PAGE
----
There are smart keyboard app variations in existence that can predict what the user will text next, but Keymochi predicts users' emotions. Developed by three Cornell Tech students, the mobile application can be used to offer more personalized customer service and support at home.
Designed with commercial use and health care in mind, the smartphone keyboard option uses affective computing. The working prototype monitors typing speed, punctuation, phone movements and sentiments in general in email and text messages. The data-encrypted app only saves the way messages were typed, and not the content. So far Keymochi has a success rate of 82% based on the developers' emotional data.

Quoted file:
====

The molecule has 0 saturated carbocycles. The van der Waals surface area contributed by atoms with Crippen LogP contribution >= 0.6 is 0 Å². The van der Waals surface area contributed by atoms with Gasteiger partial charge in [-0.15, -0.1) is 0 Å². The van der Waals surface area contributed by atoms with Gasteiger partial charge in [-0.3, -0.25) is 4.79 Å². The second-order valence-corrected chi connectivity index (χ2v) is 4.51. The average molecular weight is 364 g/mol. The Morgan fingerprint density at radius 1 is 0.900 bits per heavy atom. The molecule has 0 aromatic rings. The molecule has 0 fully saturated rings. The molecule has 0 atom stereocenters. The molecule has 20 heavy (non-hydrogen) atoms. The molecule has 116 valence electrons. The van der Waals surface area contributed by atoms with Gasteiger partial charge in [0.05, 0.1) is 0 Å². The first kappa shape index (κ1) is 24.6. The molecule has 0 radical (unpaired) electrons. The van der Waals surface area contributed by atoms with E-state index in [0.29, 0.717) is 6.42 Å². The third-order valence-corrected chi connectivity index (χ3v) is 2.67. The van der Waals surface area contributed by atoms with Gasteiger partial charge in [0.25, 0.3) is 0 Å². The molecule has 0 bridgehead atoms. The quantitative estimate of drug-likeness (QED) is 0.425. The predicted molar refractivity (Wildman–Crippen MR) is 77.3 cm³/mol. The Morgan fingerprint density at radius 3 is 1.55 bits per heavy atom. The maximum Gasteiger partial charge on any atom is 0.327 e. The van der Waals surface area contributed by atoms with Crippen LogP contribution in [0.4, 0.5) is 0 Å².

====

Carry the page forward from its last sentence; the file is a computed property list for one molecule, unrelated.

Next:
In the future, the team hopes the smart keyboard app will also be able to analyze home environment factors and have facial recognition capabilities.